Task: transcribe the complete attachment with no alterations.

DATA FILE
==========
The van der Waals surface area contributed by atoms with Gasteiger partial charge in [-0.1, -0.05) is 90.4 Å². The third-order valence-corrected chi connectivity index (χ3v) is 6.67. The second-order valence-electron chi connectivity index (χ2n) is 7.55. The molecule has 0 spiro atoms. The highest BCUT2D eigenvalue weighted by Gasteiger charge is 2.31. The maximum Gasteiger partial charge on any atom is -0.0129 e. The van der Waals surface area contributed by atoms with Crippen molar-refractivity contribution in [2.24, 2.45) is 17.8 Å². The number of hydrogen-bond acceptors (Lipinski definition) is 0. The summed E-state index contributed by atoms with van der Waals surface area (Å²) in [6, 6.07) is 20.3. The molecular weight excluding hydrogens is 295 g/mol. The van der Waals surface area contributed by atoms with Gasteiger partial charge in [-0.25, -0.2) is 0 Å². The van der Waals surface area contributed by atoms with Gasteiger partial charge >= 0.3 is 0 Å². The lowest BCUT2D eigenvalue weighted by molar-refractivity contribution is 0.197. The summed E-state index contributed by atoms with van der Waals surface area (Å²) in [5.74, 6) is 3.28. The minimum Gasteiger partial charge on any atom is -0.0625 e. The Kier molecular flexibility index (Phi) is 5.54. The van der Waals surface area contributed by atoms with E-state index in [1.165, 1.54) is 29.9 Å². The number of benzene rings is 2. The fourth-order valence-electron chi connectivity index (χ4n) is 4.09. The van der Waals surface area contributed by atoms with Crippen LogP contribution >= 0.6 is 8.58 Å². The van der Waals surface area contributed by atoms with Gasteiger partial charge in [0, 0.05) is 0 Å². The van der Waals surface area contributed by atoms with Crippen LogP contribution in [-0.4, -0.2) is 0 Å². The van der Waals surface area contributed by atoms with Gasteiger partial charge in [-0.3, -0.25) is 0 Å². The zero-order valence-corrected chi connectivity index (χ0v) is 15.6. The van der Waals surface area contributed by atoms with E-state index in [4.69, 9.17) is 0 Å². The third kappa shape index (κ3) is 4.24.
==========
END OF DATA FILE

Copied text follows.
The van der Waals surface area contributed by atoms with Gasteiger partial charge in [-0.1, -0.05) is 90.4 Å². The third-order valence-corrected chi connectivity index (χ3v) is 6.67. The second-order valence-electron chi connectivity index (χ2n) is 7.55. The molecule has 0 spiro atoms. The highest BCUT2D eigenvalue weighted by Gasteiger charge is 2.31. The maximum Gasteiger partial charge on any atom is -0.0129 e. The van der Waals surface area contributed by atoms with Crippen molar-refractivity contribution in [2.24, 2.45) is 17.8 Å². The number of hydrogen-bond acceptors (Lipinski definition) is 0. The summed E-state index contributed by atoms with van der Waals surface area (Å²) in [6, 6.07) is 20.3. The molecular weight excluding hydrogens is 295 g/mol. The van der Waals surface area contributed by atoms with Gasteiger partial charge in [-0.25, -0.2) is 0 Å². The van der Waals surface area contributed by atoms with Gasteiger partial charge >= 0.3 is 0 Å². The lowest BCUT2D eigenvalue weighted by molar-refractivity contribution is 0.197. The summed E-state index contributed by atoms with van der Waals surface area (Å²) in [5.74, 6) is 3.28. The minimum Gasteiger partial charge on any atom is -0.0625 e. The Kier molecular flexibility index (Phi) is 5.54. The van der Waals surface area contributed by atoms with E-state index in [1.165, 1.54) is 29.9 Å². The number of benzene rings is 2. The fourth-order valence-electron chi connectivity index (χ4n) is 4.09. The van der Waals surface area contributed by atoms with Crippen LogP contribution >= 0.6 is 8.58 Å². The van der Waals surface area contributed by atoms with Gasteiger partial charge in [0, 0.05) is 0 Å². The van der Waals surface area contributed by atoms with Crippen LogP contribution in [-0.4, -0.2) is 0 Å². The van der Waals surface area contributed by atoms with Gasteiger partial charge in [-0.3, -0.25) is 0 Å². The zero-order valence-corrected chi connectivity index (χ0v) is 15.6. The van der Waals surface area contributed by atoms with E-state index in [4.69, 9.17) is 0 Å². The third kappa shape index (κ3) is 4.24.